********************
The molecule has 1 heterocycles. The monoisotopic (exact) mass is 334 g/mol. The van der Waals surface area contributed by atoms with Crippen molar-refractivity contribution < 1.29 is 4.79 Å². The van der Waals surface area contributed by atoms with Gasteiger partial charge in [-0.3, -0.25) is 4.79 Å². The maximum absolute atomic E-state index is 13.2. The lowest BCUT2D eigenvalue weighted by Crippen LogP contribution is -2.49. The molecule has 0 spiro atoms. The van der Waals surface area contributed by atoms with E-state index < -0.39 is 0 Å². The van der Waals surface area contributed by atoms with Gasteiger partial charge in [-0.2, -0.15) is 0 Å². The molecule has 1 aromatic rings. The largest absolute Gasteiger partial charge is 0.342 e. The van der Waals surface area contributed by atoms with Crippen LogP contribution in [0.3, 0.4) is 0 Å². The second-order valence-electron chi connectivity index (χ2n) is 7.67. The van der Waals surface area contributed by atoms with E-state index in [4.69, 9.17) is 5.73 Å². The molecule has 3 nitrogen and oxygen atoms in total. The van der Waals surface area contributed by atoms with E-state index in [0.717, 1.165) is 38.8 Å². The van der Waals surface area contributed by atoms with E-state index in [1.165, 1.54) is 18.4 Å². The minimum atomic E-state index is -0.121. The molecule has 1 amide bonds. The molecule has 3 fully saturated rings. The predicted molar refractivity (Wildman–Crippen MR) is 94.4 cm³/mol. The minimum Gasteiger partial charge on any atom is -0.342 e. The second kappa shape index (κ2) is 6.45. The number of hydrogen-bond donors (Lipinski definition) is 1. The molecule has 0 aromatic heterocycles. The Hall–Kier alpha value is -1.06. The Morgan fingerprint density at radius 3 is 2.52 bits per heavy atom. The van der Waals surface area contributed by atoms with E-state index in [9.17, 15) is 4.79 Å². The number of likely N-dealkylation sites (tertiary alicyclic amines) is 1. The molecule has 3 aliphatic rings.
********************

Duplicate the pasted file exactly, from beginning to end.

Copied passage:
The molecule has 1 heterocycles. The monoisotopic (exact) mass is 334 g/mol. The van der Waals surface area contributed by atoms with Crippen molar-refractivity contribution < 1.29 is 4.79 Å². The van der Waals surface area contributed by atoms with Gasteiger partial charge in [-0.3, -0.25) is 4.79 Å². The maximum absolute atomic E-state index is 13.2. The lowest BCUT2D eigenvalue weighted by Crippen LogP contribution is -2.49. The molecule has 0 spiro atoms. The van der Waals surface area contributed by atoms with E-state index < -0.39 is 0 Å². The van der Waals surface area contributed by atoms with Gasteiger partial charge in [-0.2, -0.15) is 0 Å². The molecule has 1 aromatic rings. The largest absolute Gasteiger partial charge is 0.342 e. The van der Waals surface area contributed by atoms with Crippen LogP contribution in [0.3, 0.4) is 0 Å². The second-order valence-electron chi connectivity index (χ2n) is 7.67. The van der Waals surface area contributed by atoms with E-state index in [4.69, 9.17) is 5.73 Å². The molecule has 3 nitrogen and oxygen atoms in total. The van der Waals surface area contributed by atoms with E-state index in [0.717, 1.165) is 38.8 Å². The van der Waals surface area contributed by atoms with E-state index in [1.165, 1.54) is 18.4 Å². The minimum atomic E-state index is -0.121. The molecule has 1 amide bonds. The molecule has 3 fully saturated rings. The predicted molar refractivity (Wildman–Crippen MR) is 94.4 cm³/mol. The minimum Gasteiger partial charge on any atom is -0.342 e. The second kappa shape index (κ2) is 6.45. The number of hydrogen-bond donors (Lipinski definition) is 1. The molecule has 0 aromatic heterocycles. The Hall–Kier alpha value is -1.06. The Morgan fingerprint density at radius 3 is 2.52 bits per heavy atom. The van der Waals surface area contributed by atoms with E-state index in [9.17, 15) is 4.79 Å². The number of likely N-dealkylation sites (tertiary alicyclic amines) is 1. The molecule has 3 aliphatic rings.